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Wisconsin based Handi Products has been owned and operated by Thom Disch since 1995. Expanding from 3 full-time employees to nearly 50 across two locations, Handi Products has found their business is becoming cash restricted and therefore limited in their growth. In need of help, they solicited the advice of Marcus Lemonis.

Handi Products splits their business evenly between three main product lines: accessibility products, slip and fall prevention, and material handling. Upon reviewing their company and products Marcus recognizes that there are several issues could be damaging Handi Products’ sales and revenue:

  • They need to identify and enter new markets
  • Their packaging and on-product branding does not match each other or the company’s brand as a whole
  • They run their business out of two names: Handi Products and Stop the Spill which can cause market confusion
  • Their slip and fall line of products does not do very well because they do not have a clear distributor into this market

Another complicating factor for Handi Products is that Thom’s son, Alex, is also an employee of the company. Thom and Alex have major communication issues and Thom often dismisses Alex’s ideas which lead to tension and workplace stress. Thom is very conflict avoidant, not only with his son but with the rest of the company as well. This has lead to allowing two locations to remain open when one location is adequate for the needs of the company. By allowing two locations to remain open to suit the commute of a few employees, the company is hemorrhaging money on the second location. Handi Products are financially confined by the second location making it impossible to buy additional raw materials, to take the chance in a new market or go to trade shows.

Thom’s conflict avoidance causes a ripple effect throughout the company. Not only does he ignore his son and allows a second location to remain open, but he also does not hold any of the employees accountable for their work and actions. Their VP of Operations, Eva, is very frustrated about this. From the top down, the leaders are all friends with their teams and therefore do not hold their staff accountable for their work. It is a major problem throughout the entire company. There are no consequences for anyone. There is no company handbook so the staff makes their own rules. The employees need to have structure and rules. Marcus pushes Thom, as the owner of the business, to address this issue.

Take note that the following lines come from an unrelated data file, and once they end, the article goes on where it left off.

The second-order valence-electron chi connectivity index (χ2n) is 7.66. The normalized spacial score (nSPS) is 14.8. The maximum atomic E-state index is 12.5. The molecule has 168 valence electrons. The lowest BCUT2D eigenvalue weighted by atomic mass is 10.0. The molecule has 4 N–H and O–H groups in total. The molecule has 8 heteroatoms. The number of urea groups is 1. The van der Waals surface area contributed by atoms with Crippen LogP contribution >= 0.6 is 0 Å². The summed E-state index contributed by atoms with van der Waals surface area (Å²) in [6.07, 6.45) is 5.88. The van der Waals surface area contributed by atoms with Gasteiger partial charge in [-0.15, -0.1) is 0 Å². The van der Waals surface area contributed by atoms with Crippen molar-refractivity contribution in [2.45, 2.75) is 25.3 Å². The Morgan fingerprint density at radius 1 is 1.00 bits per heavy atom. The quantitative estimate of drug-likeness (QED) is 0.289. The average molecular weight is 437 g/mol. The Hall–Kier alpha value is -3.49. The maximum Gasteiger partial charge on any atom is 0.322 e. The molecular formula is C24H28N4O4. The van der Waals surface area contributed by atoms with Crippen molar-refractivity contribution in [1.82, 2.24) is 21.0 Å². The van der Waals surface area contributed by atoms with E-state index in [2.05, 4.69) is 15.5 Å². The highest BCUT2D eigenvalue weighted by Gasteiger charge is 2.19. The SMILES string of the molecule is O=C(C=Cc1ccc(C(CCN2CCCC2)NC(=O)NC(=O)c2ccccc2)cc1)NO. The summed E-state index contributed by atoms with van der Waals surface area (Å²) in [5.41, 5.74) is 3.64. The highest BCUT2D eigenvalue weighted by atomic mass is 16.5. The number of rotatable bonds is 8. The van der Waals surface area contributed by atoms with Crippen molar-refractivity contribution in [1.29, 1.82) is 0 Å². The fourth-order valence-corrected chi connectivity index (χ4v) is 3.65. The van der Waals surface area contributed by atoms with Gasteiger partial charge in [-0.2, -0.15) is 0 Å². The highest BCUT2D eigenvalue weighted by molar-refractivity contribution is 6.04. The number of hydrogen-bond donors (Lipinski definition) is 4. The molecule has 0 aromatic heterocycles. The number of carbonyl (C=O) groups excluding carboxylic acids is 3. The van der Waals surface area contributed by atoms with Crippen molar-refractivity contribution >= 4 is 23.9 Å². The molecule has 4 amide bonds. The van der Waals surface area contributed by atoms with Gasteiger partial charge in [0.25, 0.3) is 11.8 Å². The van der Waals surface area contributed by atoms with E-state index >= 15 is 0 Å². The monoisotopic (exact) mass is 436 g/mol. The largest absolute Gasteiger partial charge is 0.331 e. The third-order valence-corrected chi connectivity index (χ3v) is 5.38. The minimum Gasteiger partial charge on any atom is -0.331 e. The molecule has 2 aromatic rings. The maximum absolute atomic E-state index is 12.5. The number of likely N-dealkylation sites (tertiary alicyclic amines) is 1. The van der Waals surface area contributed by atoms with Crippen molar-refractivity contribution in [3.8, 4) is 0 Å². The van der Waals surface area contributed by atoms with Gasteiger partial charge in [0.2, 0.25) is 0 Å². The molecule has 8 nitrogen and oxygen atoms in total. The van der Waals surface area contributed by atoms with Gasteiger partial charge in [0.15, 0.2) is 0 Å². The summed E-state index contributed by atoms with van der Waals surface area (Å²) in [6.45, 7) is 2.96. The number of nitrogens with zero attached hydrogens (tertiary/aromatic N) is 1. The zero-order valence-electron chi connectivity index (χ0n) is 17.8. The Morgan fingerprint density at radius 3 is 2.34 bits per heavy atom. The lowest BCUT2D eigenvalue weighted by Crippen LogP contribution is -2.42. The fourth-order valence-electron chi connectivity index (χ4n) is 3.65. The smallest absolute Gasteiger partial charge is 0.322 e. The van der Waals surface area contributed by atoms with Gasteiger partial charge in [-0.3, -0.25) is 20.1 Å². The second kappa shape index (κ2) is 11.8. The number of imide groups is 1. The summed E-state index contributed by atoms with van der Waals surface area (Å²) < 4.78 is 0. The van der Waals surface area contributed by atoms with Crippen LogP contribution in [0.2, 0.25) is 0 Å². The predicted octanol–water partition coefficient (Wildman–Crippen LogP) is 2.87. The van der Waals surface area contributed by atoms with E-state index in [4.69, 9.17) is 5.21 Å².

Although the company needs significant improvements, Marcus is investing in Handi Products because he feels there is a much bigger market then where they are playing right now. He believes that they have barely scratched the surface of the company’s capabilities. He also likes that they are a socially responsible company and their mission is to make things safer and more accessible for people. After some discussion, Marcus agrees to invest $2 million in Handi Products for 30% ownership of the business.

Because one of their major issues are their cash restrictions, Marcus proposes that they close the second location as soon as possible to free up cash. He also tasks Thom with figuring out how the company is going to be branded and marketed. In order to increase brand recognition and therefore sales, they need to have a more consistent brand and brand message. Marcus also wants them to look into new markets and product lines while simultaneously improving current product lines.

Handi Products took most of these suggestions to heart and worked on improving communication, making product and packaging upgrades as well as finalizing an employee handbook. Thom struggled with creating a cohesive brand that was adequately represented in their product, packaging, and marketing. Marcus grows frustrated with Thom and forces the efforts to be taken to an outside firm to ensure that the rebranding is handled appropriately. Marcus feels that Handi Products made a lot of progress in their product modifications and to the proposed changes in the businesses. He is very pleased with how far they have come and their future potential.

What do you think about how Thom and Alex were interacting with each other? What tips do you have for running a successful family-owned business? Start the conversation in the comments!

“The Profit” airs Tuesday at 10 p.m. on CNBC.

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